Public School for the Obama Girls, Please?

Dear President-elect Obama,
I'm writing to you as a resident of the District of Columbia, where you'll soon be moving with your two lovely children. I would like to respectfully request that you seriously consider sending your kids to DC public schools—and not a charter school, either, but a full-on traditional neighborhood public school. I realize that you've already taken some flack for ensconcing your daughters in a private institution in Chicago. I don't intend to pile on. I understand that choosing a school is fraught with anxiety and it's the most private of decisions. But you are a public figure, so I think it's fair to ask that you give the public schools a boost of confidence by electing to send your kids to one.
Full disclosure: I send one of my children to public school, and the White House is within the same school boundary as my own home. After 5th grade, my kids would attend the same school as yours. So I have a vested interest in where your kids end up, as any school that lands the president's kids is likely to see a host of improvements. But my self-interest aside, whatever happens with your administration, you could at least leave a lasting impact on hundreds of poor, mostly minority kids languishing in schools that routinely fail to teach them to read simply by sending your kids to public schools.
Bill Clinton greatly disappointed city residents when he and Hillary Clinton opted to send Chelsea to the tony Sidwell Friends School. His argument at the time was that he and Hillary wanted to protect their daughter's privacy, an argument some found disingenuous, given that private schools are crawling with the children of the media elite who rarely, if ever, set foot in DC's crappy public facilities. City residents were immensely disappointed that the leader of the free world did not seize the opportunity to help improve one of the nation's worst school systems, without having to spend a dime.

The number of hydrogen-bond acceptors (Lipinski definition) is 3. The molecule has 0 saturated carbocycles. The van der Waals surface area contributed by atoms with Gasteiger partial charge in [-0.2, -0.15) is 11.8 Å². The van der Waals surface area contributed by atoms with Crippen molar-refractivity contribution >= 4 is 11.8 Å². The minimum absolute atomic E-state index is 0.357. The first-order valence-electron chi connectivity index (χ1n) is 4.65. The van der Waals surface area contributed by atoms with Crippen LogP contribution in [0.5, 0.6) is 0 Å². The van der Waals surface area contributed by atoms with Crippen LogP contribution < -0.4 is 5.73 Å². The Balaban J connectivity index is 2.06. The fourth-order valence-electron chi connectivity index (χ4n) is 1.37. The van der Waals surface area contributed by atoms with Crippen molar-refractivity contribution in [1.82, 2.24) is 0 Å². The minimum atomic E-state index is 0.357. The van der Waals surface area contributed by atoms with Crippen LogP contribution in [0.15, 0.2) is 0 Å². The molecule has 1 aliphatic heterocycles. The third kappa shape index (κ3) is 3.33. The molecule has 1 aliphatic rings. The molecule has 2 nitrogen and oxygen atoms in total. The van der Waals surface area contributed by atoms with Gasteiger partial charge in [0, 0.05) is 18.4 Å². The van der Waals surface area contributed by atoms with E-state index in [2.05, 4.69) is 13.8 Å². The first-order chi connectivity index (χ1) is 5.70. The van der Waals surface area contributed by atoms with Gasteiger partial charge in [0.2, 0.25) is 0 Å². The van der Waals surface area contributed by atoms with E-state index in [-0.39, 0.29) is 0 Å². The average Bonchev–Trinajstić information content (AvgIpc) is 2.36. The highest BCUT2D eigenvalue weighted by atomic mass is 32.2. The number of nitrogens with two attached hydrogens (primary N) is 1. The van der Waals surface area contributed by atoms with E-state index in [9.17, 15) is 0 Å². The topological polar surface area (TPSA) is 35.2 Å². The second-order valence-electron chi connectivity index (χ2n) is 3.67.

Nightmare on Pennsylvania Avenue

NIGHTMARE ON PENNSYLVANIA AVENUE....The unemployment rate is at its worst in 14 years. October retail sales were the worst in 37 years. The ISM manufacturing index is at its lowest level in 26 years. And the service sector index is at its lowest level ever.

Welcome to Washington, president-elect Obama. I think you'd better get used to hearing the phrase "at its worst level since ______ "

The Senate Run-Off in Georgia Is Underway: New Ad Up

In the Saxby Chambliss (R) vs. Jim Martin (D) Senate race in Georgia that Nick wrote about a week ago, the incumbent Chambliss garnered more votes but failed to reach the 50 percent threshold Georgia state law demands for victory. Thus, the state finds itself in a run-off. The third party candidate (a libertarian who took 3 percent) has been eliminated and voters will head to the polls again on December 2.

Martin has released his first ad in the new campaign and, as you can see, it's heavy on Obama: